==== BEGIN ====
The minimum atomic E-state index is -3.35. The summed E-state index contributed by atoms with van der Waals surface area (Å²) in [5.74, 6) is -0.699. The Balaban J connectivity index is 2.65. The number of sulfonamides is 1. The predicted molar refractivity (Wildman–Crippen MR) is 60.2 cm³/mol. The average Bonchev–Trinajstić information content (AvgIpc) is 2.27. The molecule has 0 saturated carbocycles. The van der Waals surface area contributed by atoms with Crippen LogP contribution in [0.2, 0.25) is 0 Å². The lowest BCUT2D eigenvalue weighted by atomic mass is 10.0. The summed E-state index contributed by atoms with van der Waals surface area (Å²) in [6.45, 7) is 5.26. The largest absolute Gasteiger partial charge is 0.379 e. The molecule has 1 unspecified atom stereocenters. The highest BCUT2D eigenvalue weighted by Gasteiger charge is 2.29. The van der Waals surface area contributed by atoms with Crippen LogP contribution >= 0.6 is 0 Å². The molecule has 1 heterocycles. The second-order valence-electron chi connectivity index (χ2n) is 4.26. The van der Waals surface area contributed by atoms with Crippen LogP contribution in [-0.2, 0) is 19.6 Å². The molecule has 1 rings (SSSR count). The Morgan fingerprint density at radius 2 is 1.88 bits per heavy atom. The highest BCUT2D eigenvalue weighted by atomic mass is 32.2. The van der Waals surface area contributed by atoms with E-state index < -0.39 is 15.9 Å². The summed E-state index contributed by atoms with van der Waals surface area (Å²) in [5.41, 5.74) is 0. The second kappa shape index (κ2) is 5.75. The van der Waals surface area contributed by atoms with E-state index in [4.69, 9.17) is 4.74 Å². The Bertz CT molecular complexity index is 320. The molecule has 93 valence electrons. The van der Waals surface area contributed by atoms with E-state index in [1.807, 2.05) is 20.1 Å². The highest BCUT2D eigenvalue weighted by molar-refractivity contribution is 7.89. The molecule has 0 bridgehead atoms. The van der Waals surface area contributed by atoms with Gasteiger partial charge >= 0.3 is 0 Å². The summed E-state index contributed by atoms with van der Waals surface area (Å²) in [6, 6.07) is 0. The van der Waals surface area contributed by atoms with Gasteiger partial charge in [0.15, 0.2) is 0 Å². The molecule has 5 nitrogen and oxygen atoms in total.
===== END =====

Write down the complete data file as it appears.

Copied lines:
The minimum atomic E-state index is -3.35. The summed E-state index contributed by atoms with van der Waals surface area (Å²) in [5.74, 6) is -0.699. The Balaban J connectivity index is 2.65. The number of sulfonamides is 1. The predicted molar refractivity (Wildman–Crippen MR) is 60.2 cm³/mol. The average Bonchev–Trinajstić information content (AvgIpc) is 2.27. The molecule has 0 saturated carbocycles. The van der Waals surface area contributed by atoms with Crippen LogP contribution in [0.2, 0.25) is 0 Å². The lowest BCUT2D eigenvalue weighted by atomic mass is 10.0. The summed E-state index contributed by atoms with van der Waals surface area (Å²) in [6.45, 7) is 5.26. The largest absolute Gasteiger partial charge is 0.379 e. The molecule has 1 unspecified atom stereocenters. The highest BCUT2D eigenvalue weighted by Gasteiger charge is 2.29. The van der Waals surface area contributed by atoms with Crippen LogP contribution >= 0.6 is 0 Å². The molecule has 1 heterocycles. The second-order valence-electron chi connectivity index (χ2n) is 4.26. The van der Waals surface area contributed by atoms with Crippen LogP contribution in [-0.2, 0) is 19.6 Å². The molecule has 1 rings (SSSR count). The Morgan fingerprint density at radius 2 is 1.88 bits per heavy atom. The highest BCUT2D eigenvalue weighted by atomic mass is 32.2. The van der Waals surface area contributed by atoms with E-state index < -0.39 is 15.9 Å². The summed E-state index contributed by atoms with van der Waals surface area (Å²) in [5.41, 5.74) is 0. The second kappa shape index (κ2) is 5.75. The van der Waals surface area contributed by atoms with E-state index in [4.69, 9.17) is 4.74 Å². The Bertz CT molecular complexity index is 320. The molecule has 93 valence electrons. The van der Waals surface area contributed by atoms with E-state index in [1.807, 2.05) is 20.1 Å². The highest BCUT2D eigenvalue weighted by molar-refractivity contribution is 7.89. The molecule has 0 bridgehead atoms. The van der Waals surface area contributed by atoms with Gasteiger partial charge >= 0.3 is 0 Å². The summed E-state index contributed by atoms with van der Waals surface area (Å²) in [6, 6.07) is 0. The van der Waals surface area contributed by atoms with Gasteiger partial charge in [0.15, 0.2) is 0 Å². The molecule has 5 nitrogen and oxygen atoms in total.